Both CMPs are based around monitoring the condition, interpreting the results and adjusting the dose of drug as appropriate. The patient is referred back to the independent prescriber at each consultant ward round, if the patient’s condition deteriorates or there are difficulties in achieving treatment targets.
“The greatest challenge appears to be when to intervene and take over under the supplementary prescribing rules,” Mr Tomlin comments. If a patient has already been started on a drug when he first assesses the notes, and the patient is likely to continue on that drug for some time, then he would take over the prescribing. But if it was shorter-term, he probably would not. Another situation in which Mr Tomlin takes over prescribing is where problems with therapy arise that require a pharmacist’s input.
Taking over the prescribing of a drug that has already been started is not an ideal arrangement so Mr Tomlin ensures that he is involved in the ward round every day. “At the ward round I can identify situations where supplementary prescribing is appropriate and start it straight away,” he says.
“I have had a particular issue with consent and the rules of necessity,” explains Mr Tomlin. “Obtaining consent from the patient is explicit in the CMP yet my patients are unconscious. So I have to take the presumption of necessity.” What he has done to support this decision is to test it through a patient involvement forum. Former patients were asked what they thought about pharmacists prescribing for them. “They said pharmacists are the experts and had no problem with us acting on necessity,” he comments.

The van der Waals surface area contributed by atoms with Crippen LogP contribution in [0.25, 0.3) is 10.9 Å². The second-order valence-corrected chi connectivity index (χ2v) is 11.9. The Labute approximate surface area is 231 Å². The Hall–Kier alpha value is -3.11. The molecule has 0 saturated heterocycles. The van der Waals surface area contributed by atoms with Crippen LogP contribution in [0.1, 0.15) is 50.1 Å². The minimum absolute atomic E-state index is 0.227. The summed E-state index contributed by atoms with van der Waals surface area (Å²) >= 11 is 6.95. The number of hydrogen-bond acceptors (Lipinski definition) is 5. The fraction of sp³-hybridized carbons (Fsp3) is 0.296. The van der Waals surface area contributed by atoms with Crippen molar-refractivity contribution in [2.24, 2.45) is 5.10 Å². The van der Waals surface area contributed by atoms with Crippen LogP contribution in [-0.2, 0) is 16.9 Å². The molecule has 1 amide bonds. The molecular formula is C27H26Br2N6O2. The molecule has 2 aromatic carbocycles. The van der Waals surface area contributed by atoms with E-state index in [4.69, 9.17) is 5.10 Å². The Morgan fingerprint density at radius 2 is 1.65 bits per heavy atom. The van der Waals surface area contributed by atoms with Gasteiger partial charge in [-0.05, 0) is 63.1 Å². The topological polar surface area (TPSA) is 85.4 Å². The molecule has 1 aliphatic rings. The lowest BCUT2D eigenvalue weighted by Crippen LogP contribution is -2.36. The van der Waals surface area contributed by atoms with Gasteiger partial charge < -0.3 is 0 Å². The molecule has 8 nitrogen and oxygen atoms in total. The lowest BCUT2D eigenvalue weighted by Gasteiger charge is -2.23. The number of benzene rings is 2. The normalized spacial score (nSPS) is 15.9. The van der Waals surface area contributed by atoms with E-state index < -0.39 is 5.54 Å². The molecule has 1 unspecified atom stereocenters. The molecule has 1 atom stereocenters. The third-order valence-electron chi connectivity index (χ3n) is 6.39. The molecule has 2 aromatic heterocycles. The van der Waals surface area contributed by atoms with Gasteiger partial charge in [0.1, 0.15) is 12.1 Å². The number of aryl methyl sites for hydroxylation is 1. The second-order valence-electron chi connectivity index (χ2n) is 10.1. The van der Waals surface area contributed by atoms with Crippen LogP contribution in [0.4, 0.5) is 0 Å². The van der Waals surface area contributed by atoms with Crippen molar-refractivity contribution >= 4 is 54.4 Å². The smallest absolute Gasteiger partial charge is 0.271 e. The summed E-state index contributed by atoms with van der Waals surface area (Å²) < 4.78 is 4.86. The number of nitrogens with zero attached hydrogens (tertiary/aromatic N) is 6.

Marinos Elia, professor of clinical nutrition and metabolism, is happy with the introduction of supplementary prescribing. He says: “It is working well on ITU. There are areas where other professionals have more expertise than ordinary housemen on the wards. In these situations it seems reasonable to consider prescribing by these other professionals as long as their level of competence has been established.”
Meeting training needs